Point 4 leads me nicely to point 5 – not approaching social media from a strategic perspective. Only 8% of companies surveyed in a recent Forrester report are using social media in ways that tie in with their corporate objectives.  Again, companies often embark on using social media for the sake of using it rather than using it from a strategic perspective.  Before your company sets out on the social media path you should ask – who is your target audience, what is your message, which tools are right for your business given your brand and mission, and how can you use social media to augment your everyday activities. If you do that, your social media efforts are more likely to amount to something.

6. It’s all about you

In the old business world, marketing was all about corporations; all activities centred around the product and service, and not the consumer. Every message had to be vetted – which took time and meant the company was in control.  Many organisations take this approach to social media, and then wonder why they are spending lots of resources but have few results and little return to show for it. They aren’t succeeding because they need to re-engineer their approach. These days, it is not about you, but rather, it’s about your audience and every social touchpoint should reflect that. To be effective in social media you need to focus on your target audience, be able to move faster and to communicate in the moment before content gets outdated.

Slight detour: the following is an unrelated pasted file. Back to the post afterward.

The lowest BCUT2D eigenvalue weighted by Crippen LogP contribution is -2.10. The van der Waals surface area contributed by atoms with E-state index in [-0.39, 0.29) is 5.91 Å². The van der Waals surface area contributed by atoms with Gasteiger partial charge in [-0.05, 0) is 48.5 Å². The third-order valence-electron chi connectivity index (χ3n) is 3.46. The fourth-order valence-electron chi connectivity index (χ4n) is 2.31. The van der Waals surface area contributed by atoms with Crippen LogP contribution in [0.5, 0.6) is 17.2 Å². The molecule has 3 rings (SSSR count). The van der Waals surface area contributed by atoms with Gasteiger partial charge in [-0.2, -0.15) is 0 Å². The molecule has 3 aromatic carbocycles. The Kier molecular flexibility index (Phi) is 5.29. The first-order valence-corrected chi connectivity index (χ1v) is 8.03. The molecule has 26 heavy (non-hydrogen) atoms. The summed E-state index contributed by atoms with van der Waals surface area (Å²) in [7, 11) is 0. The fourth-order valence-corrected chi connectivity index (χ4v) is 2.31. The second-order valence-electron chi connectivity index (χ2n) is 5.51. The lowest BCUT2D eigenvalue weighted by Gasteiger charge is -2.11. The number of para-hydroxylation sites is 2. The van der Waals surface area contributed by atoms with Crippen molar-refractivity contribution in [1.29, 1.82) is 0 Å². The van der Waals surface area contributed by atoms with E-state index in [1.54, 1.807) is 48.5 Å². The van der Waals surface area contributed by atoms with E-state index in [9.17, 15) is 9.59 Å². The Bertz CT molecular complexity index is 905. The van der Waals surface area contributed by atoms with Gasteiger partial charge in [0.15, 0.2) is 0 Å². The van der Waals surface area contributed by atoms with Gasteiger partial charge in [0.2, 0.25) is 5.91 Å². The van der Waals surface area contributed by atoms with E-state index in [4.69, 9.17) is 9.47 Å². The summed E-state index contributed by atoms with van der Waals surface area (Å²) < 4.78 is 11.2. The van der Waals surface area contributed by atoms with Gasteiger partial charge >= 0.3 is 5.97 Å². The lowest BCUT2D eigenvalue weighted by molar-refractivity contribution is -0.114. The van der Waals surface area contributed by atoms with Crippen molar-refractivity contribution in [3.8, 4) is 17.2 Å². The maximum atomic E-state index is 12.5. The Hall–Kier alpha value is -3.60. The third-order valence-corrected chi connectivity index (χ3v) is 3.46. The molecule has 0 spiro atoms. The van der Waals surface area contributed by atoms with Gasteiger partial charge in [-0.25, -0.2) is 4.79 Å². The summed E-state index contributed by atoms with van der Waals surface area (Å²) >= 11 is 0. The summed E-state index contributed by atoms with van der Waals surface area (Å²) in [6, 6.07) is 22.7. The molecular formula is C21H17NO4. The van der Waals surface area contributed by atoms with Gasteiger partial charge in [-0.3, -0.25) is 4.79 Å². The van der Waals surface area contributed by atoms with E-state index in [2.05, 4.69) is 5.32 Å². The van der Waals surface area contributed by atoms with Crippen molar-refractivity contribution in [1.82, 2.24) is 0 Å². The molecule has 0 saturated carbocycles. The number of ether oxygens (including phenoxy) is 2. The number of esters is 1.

7. Blatant selling

This is the biggest faux pas you can make with social media. Never use social media to blatantly sell. It is okay to promote your offering, but in your face selling is off-putting. Here at Out-Smarts, we use the 80-20 rule – 80% of our posts are aimed at adding value, and only 20% are promotional.

8. Failing to set goals and objectives

As with any other business function, you should set goals and objectives before you start rather than haphazardly setting up your social shop  (as it were). What is it that you hope to achieve? You may want to build community with your target audience, extend your reach to new communities, use social media as a conduit to extend the reach of your content, drive traffic to your website, etc.  Whatever your goals are, you should document them, quantify them and make sure that they are achievable.

9. Failure to measure success

Many companies have no idea whether their social media presence is benefiting them or not, nor are they able to respond to what is being said about them online. Once you’ve determined your goals, you should put in place tools that allow you to measure your success and to listen effectively.  These might include free tools – for example; for web traffic analysis you can use Google Analytics, to measure your Facebook following use Insights, for Twitter use counters or paid tools like Radian6 that allow you to monitor and measure engagement.